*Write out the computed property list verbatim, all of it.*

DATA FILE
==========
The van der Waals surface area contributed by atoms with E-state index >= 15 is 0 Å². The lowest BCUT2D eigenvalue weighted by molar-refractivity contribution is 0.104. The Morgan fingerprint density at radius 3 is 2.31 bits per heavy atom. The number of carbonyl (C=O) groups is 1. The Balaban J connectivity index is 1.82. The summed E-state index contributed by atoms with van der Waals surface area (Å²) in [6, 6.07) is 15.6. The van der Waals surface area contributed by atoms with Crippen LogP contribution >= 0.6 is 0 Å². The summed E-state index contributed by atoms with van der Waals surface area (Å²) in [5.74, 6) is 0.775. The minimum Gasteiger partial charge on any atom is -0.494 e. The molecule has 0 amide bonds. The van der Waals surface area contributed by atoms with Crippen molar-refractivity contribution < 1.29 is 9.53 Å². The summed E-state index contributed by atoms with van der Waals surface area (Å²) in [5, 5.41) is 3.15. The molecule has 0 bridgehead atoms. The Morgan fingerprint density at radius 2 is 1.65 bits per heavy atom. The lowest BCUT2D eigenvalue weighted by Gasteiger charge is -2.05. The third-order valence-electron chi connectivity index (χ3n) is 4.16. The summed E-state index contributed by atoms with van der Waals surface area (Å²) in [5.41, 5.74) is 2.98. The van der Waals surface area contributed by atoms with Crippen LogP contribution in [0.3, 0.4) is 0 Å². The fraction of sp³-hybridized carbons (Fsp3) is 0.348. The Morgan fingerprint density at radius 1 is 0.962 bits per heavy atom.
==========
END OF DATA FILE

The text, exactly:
The van der Waals surface area contributed by atoms with E-state index >= 15 is 0 Å². The lowest BCUT2D eigenvalue weighted by molar-refractivity contribution is 0.104. The Morgan fingerprint density at radius 3 is 2.31 bits per heavy atom. The number of carbonyl (C=O) groups is 1. The Balaban J connectivity index is 1.82. The summed E-state index contributed by atoms with van der Waals surface area (Å²) in [6, 6.07) is 15.6. The van der Waals surface area contributed by atoms with Crippen LogP contribution >= 0.6 is 0 Å². The summed E-state index contributed by atoms with van der Waals surface area (Å²) in [5.74, 6) is 0.775. The minimum Gasteiger partial charge on any atom is -0.494 e. The molecule has 0 amide bonds. The van der Waals surface area contributed by atoms with Crippen molar-refractivity contribution < 1.29 is 9.53 Å². The summed E-state index contributed by atoms with van der Waals surface area (Å²) in [5, 5.41) is 3.15. The molecule has 0 bridgehead atoms. The Morgan fingerprint density at radius 2 is 1.65 bits per heavy atom. The lowest BCUT2D eigenvalue weighted by Gasteiger charge is -2.05. The third-order valence-electron chi connectivity index (χ3n) is 4.16. The summed E-state index contributed by atoms with van der Waals surface area (Å²) in [5.41, 5.74) is 2.98. The van der Waals surface area contributed by atoms with Crippen LogP contribution in [0.3, 0.4) is 0 Å². The fraction of sp³-hybridized carbons (Fsp3) is 0.348. The Morgan fingerprint density at radius 1 is 0.962 bits per heavy atom.